Brexit key dates: Every date left as clock ticks down on transition period – TIMELINE

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Negotiations for a trade deal have so far failed to provide either side with a suitable agreement, and as the end of the transition period draws closer and closer, Prime Minister Boris Johnson has vowed to end Brexit with or without a trade deal in place. Brexit represents the most important constitutional shake-up the UK has known since it joined the six-nation European Economic Community all the way back in 1973.

The UK voted to leave the EU by 52 percent to 48 percent in June 2016.

While the UK formally left the EU on January 31, but there is still a lot to talk about and more negotiations to come.

While the UK has agreed on the terms of its EU departure, both sides still need to decide what their future relationship will look like.

This will need to be worked out during the transition period, which began immediately after Brexit day in January and is due to end on December 31, 2020.

There are a few key dates left in the Brexit saga before the UK is fully shot of the institution – and as the legal deadline for signing of an extension has already passed, it’s do or die on December 31, 2020.

August 17: Brexit talks resume

Talks failed to reach an agreement in July and will begin again on August 17 following a break.

The deadline for negotiations has been pushed back to October following the ongoing coronavirus pandemic.

The UK wants as much access as possible for its goods and services to the EU, but the EU argues that such an agreement defeats the point of leaving the EU in the first place.

Both sides say there are still significant areas of disagreement – for example, on EU proposals for a so-called “level playing field”, which would see the UK and EU maintain similar minimum standards on things like workers’ rights and environmental protection.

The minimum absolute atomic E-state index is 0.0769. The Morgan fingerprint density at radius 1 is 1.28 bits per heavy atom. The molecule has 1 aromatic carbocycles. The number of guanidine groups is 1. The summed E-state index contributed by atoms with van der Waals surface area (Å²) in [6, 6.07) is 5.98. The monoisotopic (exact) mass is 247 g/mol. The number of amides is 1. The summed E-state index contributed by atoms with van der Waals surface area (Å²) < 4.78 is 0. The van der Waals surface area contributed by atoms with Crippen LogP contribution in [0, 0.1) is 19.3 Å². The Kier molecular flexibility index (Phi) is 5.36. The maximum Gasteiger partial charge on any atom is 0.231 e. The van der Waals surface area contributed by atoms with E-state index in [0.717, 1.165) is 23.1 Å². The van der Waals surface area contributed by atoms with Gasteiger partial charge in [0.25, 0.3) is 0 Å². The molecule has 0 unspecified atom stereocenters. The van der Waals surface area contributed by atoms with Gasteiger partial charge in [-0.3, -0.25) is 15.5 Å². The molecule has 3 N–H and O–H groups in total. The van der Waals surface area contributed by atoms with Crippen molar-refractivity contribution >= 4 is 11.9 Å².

But the Government has made clear the UK must leave the customs union and single market and end the overall jurisdiction of the European Court of Justice.

One of the main disputes in the negotiations is fishing as the EU wants to maintain its rights to Britain’s fishing waters.

Under the controversial Commons Fisheries Policy, all member states are given access to EU waters via quotas.

As the UK has a large coastal area, critics have often argued the system is unfair.

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October 15 – 16: European Council

The European Council will next meet in October, and again in December.

Contents of meetings will likely be decided by the outcome of the remainder of the trade negotiations.

The European Council is the EU’s supreme political authority and its key strategic and crisis-solving body – the place where EU member states interact at the highest political level.

It helps define the long term goals of the EU and discussions about how the EU will move on from Brexit will no doubt be on the agenda.

Despite its seniority, the European Council does not have any formal legislative powers and does not make law.

December 31: End of transition period

Deal or no deal, Brexit will be finalised on December 31, 2020.

Until the end of the transition period, rules on both sides stay the same.

This means rules on policies on freedom of movement and UK-EU trade will continue without any extra charges or checks being introduced for the time being.

But this will change come 11pm on New Year’s Eve – it will result in a complete break from the EU, or it will be the start of a new relationship with those in the EU.

If there is no deal, all EU law will cease to apply to UK in an instant.

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